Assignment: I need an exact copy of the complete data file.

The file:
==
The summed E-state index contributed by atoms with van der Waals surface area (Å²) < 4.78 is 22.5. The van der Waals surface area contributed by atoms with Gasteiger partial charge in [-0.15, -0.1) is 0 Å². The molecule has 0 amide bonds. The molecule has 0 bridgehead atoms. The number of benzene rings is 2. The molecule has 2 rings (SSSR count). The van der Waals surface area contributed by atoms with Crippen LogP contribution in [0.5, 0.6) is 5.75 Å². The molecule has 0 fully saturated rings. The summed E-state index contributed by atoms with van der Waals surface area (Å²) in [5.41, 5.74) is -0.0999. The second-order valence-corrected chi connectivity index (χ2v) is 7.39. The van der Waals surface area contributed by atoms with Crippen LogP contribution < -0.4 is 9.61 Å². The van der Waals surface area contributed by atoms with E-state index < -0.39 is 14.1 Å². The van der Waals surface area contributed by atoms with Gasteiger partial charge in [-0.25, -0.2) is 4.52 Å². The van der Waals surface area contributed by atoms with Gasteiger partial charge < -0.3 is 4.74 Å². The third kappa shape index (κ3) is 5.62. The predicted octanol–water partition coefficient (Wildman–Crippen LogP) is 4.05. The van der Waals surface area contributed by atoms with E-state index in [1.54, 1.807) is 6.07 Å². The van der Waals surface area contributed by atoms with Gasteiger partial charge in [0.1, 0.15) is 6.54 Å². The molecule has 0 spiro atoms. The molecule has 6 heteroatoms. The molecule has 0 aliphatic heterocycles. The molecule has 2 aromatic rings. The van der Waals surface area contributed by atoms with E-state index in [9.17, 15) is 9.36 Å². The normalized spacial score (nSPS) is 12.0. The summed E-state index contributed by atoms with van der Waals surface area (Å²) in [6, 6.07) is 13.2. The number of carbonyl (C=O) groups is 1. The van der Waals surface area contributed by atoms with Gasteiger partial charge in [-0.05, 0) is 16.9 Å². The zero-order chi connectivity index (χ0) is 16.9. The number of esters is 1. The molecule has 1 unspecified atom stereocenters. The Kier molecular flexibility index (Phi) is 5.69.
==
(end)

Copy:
The summed E-state index contributed by atoms with van der Waals surface area (Å²) < 4.78 is 22.5. The van der Waals surface area contributed by atoms with Gasteiger partial charge in [-0.15, -0.1) is 0 Å². The molecule has 0 amide bonds. The molecule has 0 bridgehead atoms. The number of benzene rings is 2. The molecule has 2 rings (SSSR count). The van der Waals surface area contributed by atoms with Crippen LogP contribution in [0.5, 0.6) is 5.75 Å². The molecule has 0 fully saturated rings. The summed E-state index contributed by atoms with van der Waals surface area (Å²) in [5.41, 5.74) is -0.0999. The second-order valence-corrected chi connectivity index (χ2v) is 7.39. The van der Waals surface area contributed by atoms with Crippen LogP contribution < -0.4 is 9.61 Å². The van der Waals surface area contributed by atoms with E-state index < -0.39 is 14.1 Å². The van der Waals surface area contributed by atoms with Gasteiger partial charge in [-0.25, -0.2) is 4.52 Å². The van der Waals surface area contributed by atoms with Gasteiger partial charge < -0.3 is 4.74 Å². The third kappa shape index (κ3) is 5.62. The predicted octanol–water partition coefficient (Wildman–Crippen LogP) is 4.05. The van der Waals surface area contributed by atoms with E-state index in [1.54, 1.807) is 6.07 Å². The van der Waals surface area contributed by atoms with Gasteiger partial charge in [0.1, 0.15) is 6.54 Å². The molecule has 0 spiro atoms. The molecule has 6 heteroatoms. The molecule has 0 aliphatic heterocycles. The molecule has 2 aromatic rings. The van der Waals surface area contributed by atoms with E-state index in [9.17, 15) is 9.36 Å². The normalized spacial score (nSPS) is 12.0. The summed E-state index contributed by atoms with van der Waals surface area (Å²) in [6, 6.07) is 13.2. The number of carbonyl (C=O) groups is 1. The van der Waals surface area contributed by atoms with Gasteiger partial charge in [-0.05, 0) is 16.9 Å². The zero-order chi connectivity index (χ0) is 16.9. The number of esters is 1. The molecule has 1 unspecified atom stereocenters. The Kier molecular flexibility index (Phi) is 5.69.